In the Great American Tradition of Squatting
November 28, 2011 § Leave a comment
When my sisters and I were kids, our father built a cabin on the Outer Banks, the Cape Lookout National Seashore to be more specific. It was early in the 1970s. No, he didn’t own the land–and that was part of the charm for him. He was introducing his children to the great American tradition of squatting, he used to say.
Whenever I tell stories from this time in my life, my friends will say I should write about it. A couple of years ago at a writers’ retreat in California, author Phyllis Theroux said, “This is your Little House on the Prairie.” And I think it is.
But here’s the problem. Though I rate this adventure as one of the most influential aspects of my upbringing, I struggle to remember the particulars. My mother and sisters do, too. Our father knew every detail. If only we’d listened more carefully to his stories. If only I’d videotaped it all or written it down.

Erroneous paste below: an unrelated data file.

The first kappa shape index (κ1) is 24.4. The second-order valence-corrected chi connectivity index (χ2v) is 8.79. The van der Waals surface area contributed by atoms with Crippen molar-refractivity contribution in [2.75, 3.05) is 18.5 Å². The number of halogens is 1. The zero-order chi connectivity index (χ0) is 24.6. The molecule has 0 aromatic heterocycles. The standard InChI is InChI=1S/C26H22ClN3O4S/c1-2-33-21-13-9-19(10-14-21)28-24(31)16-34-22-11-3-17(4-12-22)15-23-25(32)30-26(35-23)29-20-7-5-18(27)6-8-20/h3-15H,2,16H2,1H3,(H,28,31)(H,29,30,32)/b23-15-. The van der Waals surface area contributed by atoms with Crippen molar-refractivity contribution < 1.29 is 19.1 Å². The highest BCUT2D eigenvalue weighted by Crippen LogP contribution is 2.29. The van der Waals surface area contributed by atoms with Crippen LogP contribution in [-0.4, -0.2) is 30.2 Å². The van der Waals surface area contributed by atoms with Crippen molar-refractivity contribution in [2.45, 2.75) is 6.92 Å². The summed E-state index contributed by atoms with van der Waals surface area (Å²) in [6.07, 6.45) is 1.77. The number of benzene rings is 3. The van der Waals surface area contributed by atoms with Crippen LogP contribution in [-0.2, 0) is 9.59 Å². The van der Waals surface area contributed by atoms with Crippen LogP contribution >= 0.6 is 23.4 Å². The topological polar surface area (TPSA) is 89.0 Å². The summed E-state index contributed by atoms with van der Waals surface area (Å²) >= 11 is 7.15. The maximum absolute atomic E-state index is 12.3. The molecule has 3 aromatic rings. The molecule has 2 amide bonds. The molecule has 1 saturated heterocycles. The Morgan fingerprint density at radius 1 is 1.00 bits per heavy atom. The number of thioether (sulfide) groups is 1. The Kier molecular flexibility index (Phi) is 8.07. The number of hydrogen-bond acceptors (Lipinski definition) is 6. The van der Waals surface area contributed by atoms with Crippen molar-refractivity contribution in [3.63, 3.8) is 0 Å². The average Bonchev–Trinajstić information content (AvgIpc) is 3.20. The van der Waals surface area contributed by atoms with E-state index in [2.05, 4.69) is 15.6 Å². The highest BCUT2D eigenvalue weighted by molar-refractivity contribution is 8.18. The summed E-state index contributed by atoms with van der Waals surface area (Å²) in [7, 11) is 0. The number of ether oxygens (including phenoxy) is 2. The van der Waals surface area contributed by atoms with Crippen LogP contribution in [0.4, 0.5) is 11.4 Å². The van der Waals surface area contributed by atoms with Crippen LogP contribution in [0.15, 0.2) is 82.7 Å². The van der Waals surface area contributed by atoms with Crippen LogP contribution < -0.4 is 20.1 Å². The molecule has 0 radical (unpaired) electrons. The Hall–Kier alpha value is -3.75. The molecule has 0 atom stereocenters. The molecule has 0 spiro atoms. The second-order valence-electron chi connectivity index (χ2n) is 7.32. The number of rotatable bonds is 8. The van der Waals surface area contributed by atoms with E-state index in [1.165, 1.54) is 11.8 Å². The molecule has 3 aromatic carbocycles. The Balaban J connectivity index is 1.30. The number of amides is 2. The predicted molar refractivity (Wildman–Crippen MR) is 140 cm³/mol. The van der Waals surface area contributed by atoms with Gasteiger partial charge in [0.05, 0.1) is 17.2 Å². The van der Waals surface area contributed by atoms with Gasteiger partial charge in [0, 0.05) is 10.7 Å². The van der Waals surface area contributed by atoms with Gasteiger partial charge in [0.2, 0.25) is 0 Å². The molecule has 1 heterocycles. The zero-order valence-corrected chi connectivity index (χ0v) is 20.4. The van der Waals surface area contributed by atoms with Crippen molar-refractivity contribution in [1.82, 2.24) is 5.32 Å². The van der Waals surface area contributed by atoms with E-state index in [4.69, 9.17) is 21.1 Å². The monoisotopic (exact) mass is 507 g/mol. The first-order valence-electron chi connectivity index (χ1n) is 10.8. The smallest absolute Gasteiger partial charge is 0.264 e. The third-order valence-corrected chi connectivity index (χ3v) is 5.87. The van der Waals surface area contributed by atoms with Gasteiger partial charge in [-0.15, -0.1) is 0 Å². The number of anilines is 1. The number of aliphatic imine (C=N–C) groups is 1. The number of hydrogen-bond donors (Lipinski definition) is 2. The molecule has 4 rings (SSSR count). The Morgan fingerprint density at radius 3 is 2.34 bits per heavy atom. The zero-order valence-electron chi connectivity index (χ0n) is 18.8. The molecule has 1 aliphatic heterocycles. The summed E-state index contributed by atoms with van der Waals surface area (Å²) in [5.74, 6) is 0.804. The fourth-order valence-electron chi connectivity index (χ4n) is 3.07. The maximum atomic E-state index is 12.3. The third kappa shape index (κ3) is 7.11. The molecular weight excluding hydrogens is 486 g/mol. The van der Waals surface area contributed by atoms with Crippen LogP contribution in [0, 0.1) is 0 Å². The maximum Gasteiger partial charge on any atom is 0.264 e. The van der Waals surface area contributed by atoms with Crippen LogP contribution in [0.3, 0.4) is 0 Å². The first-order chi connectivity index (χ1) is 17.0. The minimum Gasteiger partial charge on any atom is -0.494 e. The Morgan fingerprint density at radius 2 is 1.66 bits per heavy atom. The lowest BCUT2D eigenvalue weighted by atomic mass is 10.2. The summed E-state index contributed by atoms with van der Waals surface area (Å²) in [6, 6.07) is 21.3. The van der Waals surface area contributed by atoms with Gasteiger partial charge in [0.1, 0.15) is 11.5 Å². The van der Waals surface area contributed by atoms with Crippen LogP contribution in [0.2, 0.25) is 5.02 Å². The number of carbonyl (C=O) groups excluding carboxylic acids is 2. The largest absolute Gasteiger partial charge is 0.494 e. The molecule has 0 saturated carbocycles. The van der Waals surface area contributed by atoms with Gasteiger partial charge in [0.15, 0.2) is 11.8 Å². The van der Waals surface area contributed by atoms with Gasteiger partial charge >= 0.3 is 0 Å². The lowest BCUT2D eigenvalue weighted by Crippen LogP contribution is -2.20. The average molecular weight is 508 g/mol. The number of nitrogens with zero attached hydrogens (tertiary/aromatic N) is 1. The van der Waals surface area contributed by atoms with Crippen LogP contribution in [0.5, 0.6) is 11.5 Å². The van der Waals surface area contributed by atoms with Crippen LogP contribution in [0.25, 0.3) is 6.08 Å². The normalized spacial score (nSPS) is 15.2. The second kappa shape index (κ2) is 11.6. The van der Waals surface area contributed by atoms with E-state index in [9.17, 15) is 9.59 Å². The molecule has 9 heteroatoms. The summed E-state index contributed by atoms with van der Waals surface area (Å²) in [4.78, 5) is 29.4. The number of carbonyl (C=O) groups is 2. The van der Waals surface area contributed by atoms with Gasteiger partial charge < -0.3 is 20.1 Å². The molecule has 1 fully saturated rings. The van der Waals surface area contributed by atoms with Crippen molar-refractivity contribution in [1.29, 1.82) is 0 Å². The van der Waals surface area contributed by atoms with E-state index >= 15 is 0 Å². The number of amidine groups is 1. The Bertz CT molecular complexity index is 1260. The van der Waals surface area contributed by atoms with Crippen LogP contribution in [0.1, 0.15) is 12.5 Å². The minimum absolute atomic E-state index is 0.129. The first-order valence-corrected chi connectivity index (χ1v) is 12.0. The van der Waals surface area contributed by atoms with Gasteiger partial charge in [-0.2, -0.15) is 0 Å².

But I didn’t. He died eleven years ago. Now I’m trying to fill in the details–the names of the other families who were our fellow squatters, the places we rode in our rusty old beach buggy, the adventures we had surviving storms, battling mosquitoes and learning to catch our own food.
As I research, I plan to store that information here. I hope that, perhaps, someone may happen across this and have a little something they can add.
And I’ll tell you something I wish someone had told me. When your nutty parents tell their crazy old stories you’ve heard a million times–pay attention. Write it down.